As you can imagine, the costs of this type of lawsuit can be staggering, both in terms of money and time.  Plus the IRS can (and probably would) put liens or levies on assets, including bank accounts making the situation that much harder.

The best way to resolve a case like this (aside from not closing the first company & setting up the Successor Company!) is to set up a payment plan for the old debt, pay that down over time and keep current with the tax debt on the Successor Company.  Since the original company is ‘closed’, then you can’t offer to pay a lessor amount under these circumstances so the full amount of taxes owed would need to be paid, plus interest & penalties as those accrue.  If the original company is still in operation, then you can possibly negotiate your debt down through an Offer in Compromise – another reason not to close the original company!

You simply can’t close a company & assume the tax debt is forgiven – the IRS and other taxing agencies have ways to get to funds/assets that should have been used to pay the debt.  Highly recommend anyone thinking of trying this potential tactic talk to their accountant and/or attorney before going this route.

Do you have questions on this (or another tax relief issue)?  Please contact me through the form below.

Cheers!

Thomas C. Hodge, CPA
President

The Hodge Group
3040 N. Menard Avenue
Chicago, IL 60634

773.237.6369

www.thehodgegroup.com

Best Tax Preparers Website

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Need Tax Relief? What should you look for?


Reading the business news recently, I came across an article about how the Federal Trade Commission (FTC) was returning $16 BILLION to the customers of a tax relief company that they (FTC) had previously put out of business.  American Tax Relief (ATR) was found guilty of falsely claiming it could reduce tax debts.  Unfortunately for all the people who signed up, they are only getting back an estimated 16% of the monies given to ATR.

This makes at least 4 cases where tax relief (or tax problem resolution) companies have been put out of business – ‘Tax Lady’ Roni Deutch in 2011, as well as JK Harris and TaxMasters in 2012.  On one site (www.accountingtoday.com), a person, claiming to be a retired IRS Appeals agent said (in part) that those companies would:

 

greedy_hand

“…prepare a very simple Appeals protest, or Offer in Compromise application, or Innocent Spouse Relief Request form, etc. and then disappear.  I would contact the named POA (power of attorney) to discuss the case and they would say they were no longer representing the taxpayer, their engagement only included the preparation of the application, etc.!!!  The taxpayers would tell me they paid from $3,000 – $5,000 for this minimal service.”

Things like this upset me as I’ve been working with tax relief clients for many years, and I keep hearing all the radio ads that say you can ‘pay pennies on thousands of dollars owed, if you qualify’.  The key words are ‘if you qualify’ as every situation is different.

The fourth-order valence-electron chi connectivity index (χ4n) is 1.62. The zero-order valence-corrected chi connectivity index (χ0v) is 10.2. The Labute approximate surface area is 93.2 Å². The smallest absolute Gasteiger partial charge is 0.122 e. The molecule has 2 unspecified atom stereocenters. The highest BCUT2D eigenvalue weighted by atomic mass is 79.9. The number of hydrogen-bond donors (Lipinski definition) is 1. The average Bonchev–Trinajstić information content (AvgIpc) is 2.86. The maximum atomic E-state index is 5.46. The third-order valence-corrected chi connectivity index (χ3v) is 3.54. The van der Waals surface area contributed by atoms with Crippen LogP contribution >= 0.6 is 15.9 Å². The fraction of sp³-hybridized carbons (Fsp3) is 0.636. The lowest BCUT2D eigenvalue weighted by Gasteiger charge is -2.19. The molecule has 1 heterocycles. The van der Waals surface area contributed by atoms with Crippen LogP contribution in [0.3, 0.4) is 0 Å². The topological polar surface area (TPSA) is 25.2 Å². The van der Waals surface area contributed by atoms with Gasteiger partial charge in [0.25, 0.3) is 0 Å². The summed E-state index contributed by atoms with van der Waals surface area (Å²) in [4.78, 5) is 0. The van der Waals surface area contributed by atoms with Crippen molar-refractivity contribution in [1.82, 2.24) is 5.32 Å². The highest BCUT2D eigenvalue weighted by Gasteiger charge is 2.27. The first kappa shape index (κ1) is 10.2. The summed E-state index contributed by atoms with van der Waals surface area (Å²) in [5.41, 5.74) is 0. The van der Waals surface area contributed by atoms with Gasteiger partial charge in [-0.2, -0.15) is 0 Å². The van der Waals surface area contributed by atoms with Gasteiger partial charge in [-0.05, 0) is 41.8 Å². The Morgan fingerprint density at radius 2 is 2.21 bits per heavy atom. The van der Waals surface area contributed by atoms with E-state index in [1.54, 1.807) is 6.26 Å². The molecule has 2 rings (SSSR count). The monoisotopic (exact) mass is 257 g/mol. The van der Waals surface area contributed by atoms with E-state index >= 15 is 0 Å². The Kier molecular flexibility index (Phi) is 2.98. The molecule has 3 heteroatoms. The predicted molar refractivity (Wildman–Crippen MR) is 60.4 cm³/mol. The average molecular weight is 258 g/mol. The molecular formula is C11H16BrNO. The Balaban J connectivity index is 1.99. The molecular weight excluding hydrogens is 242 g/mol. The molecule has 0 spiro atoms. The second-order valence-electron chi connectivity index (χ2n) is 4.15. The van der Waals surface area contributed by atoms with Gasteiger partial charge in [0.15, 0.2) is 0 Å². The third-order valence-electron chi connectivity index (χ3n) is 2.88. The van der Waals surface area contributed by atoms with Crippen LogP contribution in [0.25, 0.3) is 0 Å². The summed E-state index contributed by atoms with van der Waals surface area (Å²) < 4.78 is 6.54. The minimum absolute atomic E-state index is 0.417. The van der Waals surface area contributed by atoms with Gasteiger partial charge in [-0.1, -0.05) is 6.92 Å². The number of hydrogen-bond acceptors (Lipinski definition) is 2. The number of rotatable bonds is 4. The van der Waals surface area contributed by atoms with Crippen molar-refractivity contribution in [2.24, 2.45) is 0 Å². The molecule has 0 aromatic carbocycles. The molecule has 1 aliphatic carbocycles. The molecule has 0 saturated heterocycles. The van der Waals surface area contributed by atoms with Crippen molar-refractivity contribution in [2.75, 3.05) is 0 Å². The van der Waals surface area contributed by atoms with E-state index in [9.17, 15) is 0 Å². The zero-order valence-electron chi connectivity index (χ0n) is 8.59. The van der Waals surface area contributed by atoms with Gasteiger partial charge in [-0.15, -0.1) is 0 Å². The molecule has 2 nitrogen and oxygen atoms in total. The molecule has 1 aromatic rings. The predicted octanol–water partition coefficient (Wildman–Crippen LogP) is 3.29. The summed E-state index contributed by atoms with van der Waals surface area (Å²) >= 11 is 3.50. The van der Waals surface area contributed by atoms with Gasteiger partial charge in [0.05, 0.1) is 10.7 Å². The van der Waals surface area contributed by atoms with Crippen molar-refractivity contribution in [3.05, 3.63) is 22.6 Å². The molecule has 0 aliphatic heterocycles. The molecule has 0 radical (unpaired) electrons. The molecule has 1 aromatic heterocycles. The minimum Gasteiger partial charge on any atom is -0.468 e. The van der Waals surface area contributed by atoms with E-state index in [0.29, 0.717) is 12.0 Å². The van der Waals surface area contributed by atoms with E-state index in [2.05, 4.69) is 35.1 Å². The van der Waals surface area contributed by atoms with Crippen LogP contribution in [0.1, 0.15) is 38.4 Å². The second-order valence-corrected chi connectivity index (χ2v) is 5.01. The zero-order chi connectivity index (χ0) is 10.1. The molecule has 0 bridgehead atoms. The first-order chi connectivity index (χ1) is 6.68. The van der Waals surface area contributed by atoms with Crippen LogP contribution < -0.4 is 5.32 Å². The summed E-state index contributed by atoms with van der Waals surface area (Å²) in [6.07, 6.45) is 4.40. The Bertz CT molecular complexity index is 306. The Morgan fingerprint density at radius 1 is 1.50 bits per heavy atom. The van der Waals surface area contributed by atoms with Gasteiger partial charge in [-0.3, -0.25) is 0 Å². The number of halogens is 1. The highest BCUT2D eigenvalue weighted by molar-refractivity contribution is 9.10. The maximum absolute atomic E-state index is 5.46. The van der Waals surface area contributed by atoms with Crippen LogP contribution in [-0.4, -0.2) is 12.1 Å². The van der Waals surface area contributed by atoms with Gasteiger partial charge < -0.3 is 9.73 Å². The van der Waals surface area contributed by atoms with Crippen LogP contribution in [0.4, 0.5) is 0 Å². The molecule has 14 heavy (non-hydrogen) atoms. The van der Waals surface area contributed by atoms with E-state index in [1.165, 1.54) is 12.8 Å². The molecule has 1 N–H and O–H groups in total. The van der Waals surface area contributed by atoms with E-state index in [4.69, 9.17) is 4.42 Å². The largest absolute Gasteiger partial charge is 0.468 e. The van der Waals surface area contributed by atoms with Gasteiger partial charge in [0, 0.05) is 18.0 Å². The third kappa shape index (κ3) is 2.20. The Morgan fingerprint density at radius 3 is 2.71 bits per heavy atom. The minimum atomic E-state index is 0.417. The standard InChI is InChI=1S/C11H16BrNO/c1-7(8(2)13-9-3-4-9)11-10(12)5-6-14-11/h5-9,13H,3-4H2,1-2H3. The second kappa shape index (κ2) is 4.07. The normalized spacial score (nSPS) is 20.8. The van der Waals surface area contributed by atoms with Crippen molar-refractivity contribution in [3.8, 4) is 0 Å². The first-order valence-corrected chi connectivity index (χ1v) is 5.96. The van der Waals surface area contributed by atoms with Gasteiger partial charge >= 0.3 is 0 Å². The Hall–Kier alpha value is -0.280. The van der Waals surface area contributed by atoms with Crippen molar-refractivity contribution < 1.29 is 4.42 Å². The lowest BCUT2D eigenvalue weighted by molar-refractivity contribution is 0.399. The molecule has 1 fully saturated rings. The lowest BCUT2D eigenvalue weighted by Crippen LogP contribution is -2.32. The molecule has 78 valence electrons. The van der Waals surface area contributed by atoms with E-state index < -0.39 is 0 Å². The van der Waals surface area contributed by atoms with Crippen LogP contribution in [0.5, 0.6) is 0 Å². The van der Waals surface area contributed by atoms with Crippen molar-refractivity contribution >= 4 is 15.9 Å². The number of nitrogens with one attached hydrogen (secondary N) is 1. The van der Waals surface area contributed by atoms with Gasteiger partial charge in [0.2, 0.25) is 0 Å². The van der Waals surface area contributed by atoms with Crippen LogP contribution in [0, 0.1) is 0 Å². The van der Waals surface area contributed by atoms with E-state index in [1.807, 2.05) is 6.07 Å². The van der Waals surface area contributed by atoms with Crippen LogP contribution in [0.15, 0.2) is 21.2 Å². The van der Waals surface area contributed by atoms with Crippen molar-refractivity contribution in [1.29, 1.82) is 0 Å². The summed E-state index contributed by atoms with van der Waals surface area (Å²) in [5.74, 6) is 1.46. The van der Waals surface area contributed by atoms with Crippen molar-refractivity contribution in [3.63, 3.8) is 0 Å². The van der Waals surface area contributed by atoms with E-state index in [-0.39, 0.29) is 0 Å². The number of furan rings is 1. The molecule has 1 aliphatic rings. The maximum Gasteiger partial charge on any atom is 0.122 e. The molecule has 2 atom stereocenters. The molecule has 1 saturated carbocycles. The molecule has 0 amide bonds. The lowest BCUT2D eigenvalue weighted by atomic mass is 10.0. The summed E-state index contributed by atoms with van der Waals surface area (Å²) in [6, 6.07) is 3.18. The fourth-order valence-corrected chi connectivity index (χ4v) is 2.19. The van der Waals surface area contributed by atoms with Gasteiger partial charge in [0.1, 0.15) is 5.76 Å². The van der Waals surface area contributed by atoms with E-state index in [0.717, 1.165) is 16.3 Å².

Tax Agencies will review your financial situation (both current and projected) to see if there is a reasonable chance you’ll be able to pay the debt either immediately or over time.  In addition, the Tax Agencies will look at your assets to see if anything can be used to pay down the tax debt immediately (401k or retirement accounts, home equity, major assets, etc.).  Health issues, job loss, economic downturns and other factors will be taken into account.  Even when you enter into an agreement (payment plan, offer in compromise, etc.) penalties and interest will continue to accrue.  Also, all of your tax returns must be on file with the Tax Agency – they won’t do any negotiation with open tax returns.

If you’re not comfortable with working with the Tax Agencies on your own and decide to seek help, be careful, do your homework and make sure you ask any and all questions that come to mind – here are a few I’d recommend:

  • What happens if the Taxing Agency turns down your first proposal – what will you do next?  How many times are you willing to send in a proposal?
  • How long has your firm been providing these services?
  • How much of your fee will be paid up front or as a retainer? (always a bad sign when the firm wants more than 50% upfront)
  • Who will be working on my case – someone local or in your home office?  (some firms out-source their services to practitioners in each state especially if there are state & local taxes involved)
  • Is the person who will work on my case accredited to practice before the IRS (or other Taxing Agencies)?
  • Does your fee cover both state/local  & federal taxes?
  • Will your firm file late tax returns and how much will that cost?
  • Are you accredited by the Better Business Bureau (BBB)?
  • Ca you give me at least 3 references with similar tax problems who you’ve helped?

Again, each case is unique – you may have additional questions for potential tax relief companies so be sure to add them to your list.  Make sure you feel comfortable with whomever does handle your case as that person will have to know almost everything about your finances, assets, health, family, etc.

If you’d like more information, or have a tax relief question, please feel free to send me an inquiry below:

Cheers!

Thomas C. Hodge, CPA
President

The Hodge Group
3040 N. Menard Avenue
Chicago, IL 60634

773.237.6369

www.thehodgegroup.com

Best Tax Preparers Website